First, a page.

S.D. lawmakers clash over restricting period when sex can be changed on birth certificates

Capitol News Bureau

NOTE: The original version of this story incorrectly reported how the ACLU planned to challenge if the bill becomes law. Reporter Bob Mercer apologizes for the error.

PIERRE, S.D. (KELO) — A maneuver by Representative Fred Deutsch reminded South Dakota House members Tuesday nothing legislative is truly dead until the final gavel falls in March.

The Florence Republican used joint legislative rule 7-7 known as a smoke-out to give second life to an anti-transgender bill that a House committee had seemingly killed just hours before.

HB 1076 would require sex be one of six facts listed on birth certificates. It further says sex could be changed only within one year of filing, only as a correction, and only through a statement signed by the parents and the physician or whoever else attended the birth.

The ACLU of South Dakota announced a few hours after the smoke-out that the rights group would challenge it in court if the Legislature passes it.

Deutsch had argued that many House members want the legislation. “It is an important social issue of our time,” he told the full House on Tuesday afternoon.

Representative Erin Healy, a Sioux Falls Democrat, spoke against the smoke-out. She served on the House Health and Human Services Committee that had defeated it 7-6 that morning. “This bill got a fair hearing today,” Healy said. She asked for House members to respect the committee process.

That brought a response from the committee chair, Representative Kevin Jensen, a Canton Republican who supports the proposed restriction. Jensen said the rule allows a bill’s sponsor to request a smoke-out. “I honor that rule just as much as the committee process,” he said.

The smoke-out rule requires that at least one-third of the chamber’s members — 24 in the House — show their support. House Speaker Spencer Gosch, a Glenham Republican, had supporters stand. After a silent count he announced Deutsch’s motion was supported.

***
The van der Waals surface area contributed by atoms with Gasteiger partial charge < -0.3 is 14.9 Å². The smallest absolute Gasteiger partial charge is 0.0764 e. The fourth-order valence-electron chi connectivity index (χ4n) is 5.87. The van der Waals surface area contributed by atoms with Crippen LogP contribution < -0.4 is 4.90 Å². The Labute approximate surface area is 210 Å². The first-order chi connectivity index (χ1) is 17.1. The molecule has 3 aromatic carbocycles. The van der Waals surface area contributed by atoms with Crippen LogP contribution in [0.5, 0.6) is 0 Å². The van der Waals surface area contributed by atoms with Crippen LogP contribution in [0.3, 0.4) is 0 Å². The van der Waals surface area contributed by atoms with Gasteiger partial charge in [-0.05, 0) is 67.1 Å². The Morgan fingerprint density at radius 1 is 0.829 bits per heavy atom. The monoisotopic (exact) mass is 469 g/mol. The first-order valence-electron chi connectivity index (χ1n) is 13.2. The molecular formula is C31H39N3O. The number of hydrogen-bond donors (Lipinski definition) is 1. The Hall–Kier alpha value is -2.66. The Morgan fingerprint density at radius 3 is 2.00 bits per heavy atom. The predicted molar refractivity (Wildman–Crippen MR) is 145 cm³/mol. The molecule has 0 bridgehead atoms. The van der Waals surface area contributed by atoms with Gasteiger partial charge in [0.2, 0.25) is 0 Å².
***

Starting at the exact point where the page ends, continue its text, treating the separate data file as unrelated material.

Jensen as chair delivered the bill to the House later in the afternoon without recommendation. The next step for Deutsch is convincing a majority of the 70 representatives that it should be put on the House calendar for debate. Only after that would the bill itself face an actual yes-or-no vote for passage.

Deutsch has been the center of past legislative fights over gender and sex. “I come to you today in humility, not hate,” he said as the start of the hearing.

Roger Tellinghuisen of Rapid City, a long-time lobbyist who served 1987 through 1990 as Attorney General for South Dakota, read a letter of opposition from Human Rights Campaign. Then he gave some historical perspective.

“We see one of these types of bills every single year. Every single year we see something that’s focused at some of the most marginalized people in our society. They’re all, we’re all, God’s children, but yet to subject them to this type of discrimination, in my opinion, is just not fair. It’s unconscionable,” Tellinghuisen said.

Deutsch said he is trying to give South Dakota judges a law to follow. He said 16 people have asked judges to grant changes of sex on their birth certificates.

“The problem is some judges have ordered a sex designation on a birth certificate to be changed, either from male to female or female to male, while other judges have denied the request, noting that they don’t have the authority,” Deutsch said.

“Taking hormones doesn’t change a person’s sex, nor does removing your genitals. The reality is, sex cannot be changed. It’s immutable. It’s unchangeable; it’s permanent. It’s in our cells; it’s even in our very DNA,” Deutsch said.

A young adult who identified as Seymour Otterman of Sioux Falls spoke against Deutsch’s argument that sex doesn’t change.

“Unless you have had a test done, you do not know what your chromosomes are,” Otterman said. “When a cis-gender woman goes through menopause, or has her uterus or breasts removed, her womanhood is not revoked. So why do we force transgender women to jump through these impossible hoops that many cis-women can’t even jump through?”

Otterman continued, “There is no other group of people who have to change the gender marker on their birth certificate. And that alone is discriminatory. To remove us from even having that option is to make a mockery of us.”

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